This blog reports events and interesting tidbits from Rensselaer, Indiana and the surrounding area.

Friday, June 24, 2011

Trash 80

As I was going past the downtown yesterday, I noticed this old computer sitting outside near the sidewalk. I recognized it immediately as an old Trash 80. The official name was a Radio Shack TSR 80 Model 4. One of the notes on the top indicated that it had had its floppy drives readjusted in 1989. Anyone younger than 25 probably has never seen one of these, and almost certainly has never used one.
The first successful personal computer was the Apple II, which was designed by Steve Wozniak, the less famous founder of Apple. Wozniak was the engineer, Jobs was the marketer. It was introduced in 1977. Others were simultaneously working on similar products, including people for Radio Shack, which introduced its first PC late in 1977. For a few years it, Apple, and Commodore were the big names in the industry. The model 4 was one of Radio Shack's last models, introduced in 1983. I never had a Radio Shack machine, but for a few years was amused with the Texas Instrument home computer, the TI 99/4A. I wrote programs for it and even had one of them published.

The Radio Shack, Texas Instrument, and Commodore offerings faded away after IBM made one of the most colossal blunders in business history by introducing its personal computer. The computer was very successful because it had the IBM name, and this was a time at which the saying in the computer world was that no one ever got fired for buying IBM. Why then was it a blunder? Because IBM did not take the personal computer seriously and thought it was not much more than a toy, they did not bother to write the software that ran the machine, but licensed it from a tiny company called Microsoft (which got the operating system by buying from still another party.) And they did not control the CPU but bought that chip from Intel. As a result, other companies were able to manufacture similar machines, or clones, that ran the same software that the IBM machine ran, and over time their PC sales grew until they were bigger than IBMs. I still recall that the reaction of IBM in the early days was that they were not worried--they thought that they could always reset the standard. But they were wrong--they had one chance to set the standard, and they did not do it in a way that was good for their company. They had given the keys to the future away to Microsoft and Intel, and as a result, both of those companies ended up more important in the computer industry than IBM.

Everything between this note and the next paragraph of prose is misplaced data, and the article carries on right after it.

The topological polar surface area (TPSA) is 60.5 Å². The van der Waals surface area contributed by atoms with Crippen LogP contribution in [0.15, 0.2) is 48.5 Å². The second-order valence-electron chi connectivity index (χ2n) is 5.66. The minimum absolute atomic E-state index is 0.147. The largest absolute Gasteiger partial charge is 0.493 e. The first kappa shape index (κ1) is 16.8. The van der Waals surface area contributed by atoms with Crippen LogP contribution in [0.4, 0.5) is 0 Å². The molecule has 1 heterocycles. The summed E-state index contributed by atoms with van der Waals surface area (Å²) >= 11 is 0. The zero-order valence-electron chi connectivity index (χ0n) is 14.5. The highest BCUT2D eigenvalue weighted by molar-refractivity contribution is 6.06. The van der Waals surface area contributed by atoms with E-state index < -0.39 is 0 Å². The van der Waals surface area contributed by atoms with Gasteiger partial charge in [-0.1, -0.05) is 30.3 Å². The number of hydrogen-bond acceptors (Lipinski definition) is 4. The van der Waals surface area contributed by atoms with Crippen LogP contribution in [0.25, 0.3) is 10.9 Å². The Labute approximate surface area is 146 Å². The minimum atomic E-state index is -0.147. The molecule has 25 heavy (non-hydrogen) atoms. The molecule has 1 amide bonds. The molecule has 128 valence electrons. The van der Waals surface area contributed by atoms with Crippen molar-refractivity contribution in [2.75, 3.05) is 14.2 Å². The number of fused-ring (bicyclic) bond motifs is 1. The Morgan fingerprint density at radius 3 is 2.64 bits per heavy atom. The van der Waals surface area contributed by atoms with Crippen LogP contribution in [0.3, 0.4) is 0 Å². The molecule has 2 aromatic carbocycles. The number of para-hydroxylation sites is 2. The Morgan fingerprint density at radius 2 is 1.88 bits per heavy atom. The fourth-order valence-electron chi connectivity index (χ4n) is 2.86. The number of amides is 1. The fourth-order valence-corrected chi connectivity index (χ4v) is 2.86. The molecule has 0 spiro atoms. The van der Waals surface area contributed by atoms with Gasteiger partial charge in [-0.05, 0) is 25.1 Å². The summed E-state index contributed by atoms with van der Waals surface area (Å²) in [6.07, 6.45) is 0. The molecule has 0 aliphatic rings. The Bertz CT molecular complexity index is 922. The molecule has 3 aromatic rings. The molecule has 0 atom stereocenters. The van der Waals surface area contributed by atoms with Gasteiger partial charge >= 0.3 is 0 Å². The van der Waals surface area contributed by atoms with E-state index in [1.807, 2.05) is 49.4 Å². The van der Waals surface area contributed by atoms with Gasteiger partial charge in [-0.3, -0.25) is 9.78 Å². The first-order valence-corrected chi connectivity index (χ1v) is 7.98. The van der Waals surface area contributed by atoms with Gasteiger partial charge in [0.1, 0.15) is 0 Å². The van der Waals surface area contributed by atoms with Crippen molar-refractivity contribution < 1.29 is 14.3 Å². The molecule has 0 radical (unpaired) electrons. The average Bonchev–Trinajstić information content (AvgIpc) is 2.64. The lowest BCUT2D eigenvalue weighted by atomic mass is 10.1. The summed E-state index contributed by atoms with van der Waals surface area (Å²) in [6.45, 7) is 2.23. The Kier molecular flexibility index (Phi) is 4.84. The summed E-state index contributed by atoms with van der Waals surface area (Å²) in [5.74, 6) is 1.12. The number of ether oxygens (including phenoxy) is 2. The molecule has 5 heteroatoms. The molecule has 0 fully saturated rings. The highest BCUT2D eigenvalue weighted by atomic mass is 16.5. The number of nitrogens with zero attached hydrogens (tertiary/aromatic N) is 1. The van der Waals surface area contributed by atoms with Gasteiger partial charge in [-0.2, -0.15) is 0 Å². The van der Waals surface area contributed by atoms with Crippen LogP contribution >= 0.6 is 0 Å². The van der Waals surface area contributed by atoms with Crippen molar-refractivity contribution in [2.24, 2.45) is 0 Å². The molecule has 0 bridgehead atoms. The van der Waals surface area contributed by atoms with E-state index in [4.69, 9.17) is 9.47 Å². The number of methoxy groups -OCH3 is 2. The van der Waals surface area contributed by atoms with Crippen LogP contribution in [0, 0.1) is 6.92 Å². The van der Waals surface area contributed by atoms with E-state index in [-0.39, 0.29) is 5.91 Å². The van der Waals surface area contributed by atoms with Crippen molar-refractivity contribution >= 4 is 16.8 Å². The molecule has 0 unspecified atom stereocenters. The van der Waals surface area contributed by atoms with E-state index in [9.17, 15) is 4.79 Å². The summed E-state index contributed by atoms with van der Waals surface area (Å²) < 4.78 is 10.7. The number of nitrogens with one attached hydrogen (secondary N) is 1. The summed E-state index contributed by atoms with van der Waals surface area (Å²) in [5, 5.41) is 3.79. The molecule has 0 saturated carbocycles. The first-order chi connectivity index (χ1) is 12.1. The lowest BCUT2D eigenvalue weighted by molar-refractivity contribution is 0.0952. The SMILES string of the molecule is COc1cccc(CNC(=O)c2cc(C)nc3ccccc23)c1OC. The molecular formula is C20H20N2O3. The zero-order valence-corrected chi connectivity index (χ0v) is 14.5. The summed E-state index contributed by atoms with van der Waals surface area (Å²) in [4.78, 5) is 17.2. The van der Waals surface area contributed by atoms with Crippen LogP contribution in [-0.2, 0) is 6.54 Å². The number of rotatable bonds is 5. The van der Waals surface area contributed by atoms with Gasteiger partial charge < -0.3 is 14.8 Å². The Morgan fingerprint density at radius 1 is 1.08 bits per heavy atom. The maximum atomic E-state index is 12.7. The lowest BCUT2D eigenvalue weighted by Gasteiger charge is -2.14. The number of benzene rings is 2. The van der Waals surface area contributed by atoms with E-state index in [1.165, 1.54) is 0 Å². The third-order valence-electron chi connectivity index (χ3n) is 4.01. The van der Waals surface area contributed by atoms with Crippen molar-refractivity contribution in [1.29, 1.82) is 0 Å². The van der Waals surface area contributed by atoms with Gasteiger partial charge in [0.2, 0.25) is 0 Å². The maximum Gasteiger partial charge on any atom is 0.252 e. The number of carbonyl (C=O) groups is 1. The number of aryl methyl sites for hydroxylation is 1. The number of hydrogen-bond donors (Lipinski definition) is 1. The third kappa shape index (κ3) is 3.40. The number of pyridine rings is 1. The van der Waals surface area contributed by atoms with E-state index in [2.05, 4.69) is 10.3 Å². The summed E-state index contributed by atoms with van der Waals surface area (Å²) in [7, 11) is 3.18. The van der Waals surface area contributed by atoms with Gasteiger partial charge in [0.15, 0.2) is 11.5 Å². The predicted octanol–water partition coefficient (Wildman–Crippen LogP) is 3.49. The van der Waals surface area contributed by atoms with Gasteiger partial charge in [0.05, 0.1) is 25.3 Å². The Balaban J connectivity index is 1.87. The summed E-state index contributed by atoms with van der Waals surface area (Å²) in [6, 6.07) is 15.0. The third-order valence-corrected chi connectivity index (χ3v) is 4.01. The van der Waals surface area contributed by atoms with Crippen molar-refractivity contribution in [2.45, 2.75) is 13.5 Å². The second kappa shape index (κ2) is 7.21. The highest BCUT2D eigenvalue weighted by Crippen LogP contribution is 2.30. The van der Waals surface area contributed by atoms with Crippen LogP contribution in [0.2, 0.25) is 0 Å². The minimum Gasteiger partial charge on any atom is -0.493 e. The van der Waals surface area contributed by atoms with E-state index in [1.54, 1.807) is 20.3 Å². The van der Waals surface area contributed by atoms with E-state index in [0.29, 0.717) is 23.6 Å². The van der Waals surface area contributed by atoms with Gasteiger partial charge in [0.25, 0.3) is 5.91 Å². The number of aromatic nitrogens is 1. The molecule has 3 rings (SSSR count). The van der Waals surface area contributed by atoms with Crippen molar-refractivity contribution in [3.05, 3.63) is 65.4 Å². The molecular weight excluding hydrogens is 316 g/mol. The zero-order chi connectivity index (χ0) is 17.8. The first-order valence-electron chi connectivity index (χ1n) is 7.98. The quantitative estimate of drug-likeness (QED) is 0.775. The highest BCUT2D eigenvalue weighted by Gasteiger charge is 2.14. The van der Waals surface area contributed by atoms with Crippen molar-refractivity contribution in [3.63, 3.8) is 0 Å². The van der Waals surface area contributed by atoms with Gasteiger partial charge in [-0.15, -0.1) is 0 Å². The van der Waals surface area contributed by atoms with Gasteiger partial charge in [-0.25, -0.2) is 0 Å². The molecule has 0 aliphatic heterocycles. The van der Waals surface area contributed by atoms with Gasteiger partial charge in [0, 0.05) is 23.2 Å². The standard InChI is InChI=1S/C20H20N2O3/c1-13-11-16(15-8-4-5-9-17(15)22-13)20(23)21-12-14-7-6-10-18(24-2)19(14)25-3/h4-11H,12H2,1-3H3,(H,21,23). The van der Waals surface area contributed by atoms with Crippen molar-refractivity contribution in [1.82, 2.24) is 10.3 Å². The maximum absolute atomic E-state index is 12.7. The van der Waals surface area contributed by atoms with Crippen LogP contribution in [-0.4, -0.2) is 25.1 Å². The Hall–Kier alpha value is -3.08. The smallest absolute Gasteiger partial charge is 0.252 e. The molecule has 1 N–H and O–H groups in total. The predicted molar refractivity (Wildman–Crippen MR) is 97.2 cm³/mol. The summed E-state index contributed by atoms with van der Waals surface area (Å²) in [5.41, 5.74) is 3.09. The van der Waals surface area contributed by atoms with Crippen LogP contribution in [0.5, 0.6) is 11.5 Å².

I was surprised to see this antique sitting by the sidewalk. I do not know if it was being thrown away or just moved. I could not resist stopping and taking its picture.

(Of course the thing that made the personal computer ubiquitous was the Internet, and especially the world wide web. Until then it could crunch numbers or words, but it did have the communication function that is now the most important thing that computers do. That revolution did not happen until the mid 1990s. But that is another story.)

1 comment:

Ed said...

ah, the old TRS 80s! I remember wanting one in middle school because they were giving them away. If they were worthless in the early 90's.... Then again these days I do almost more internet surfing on my phone than I do on a laptop, and don't even mention a desktop.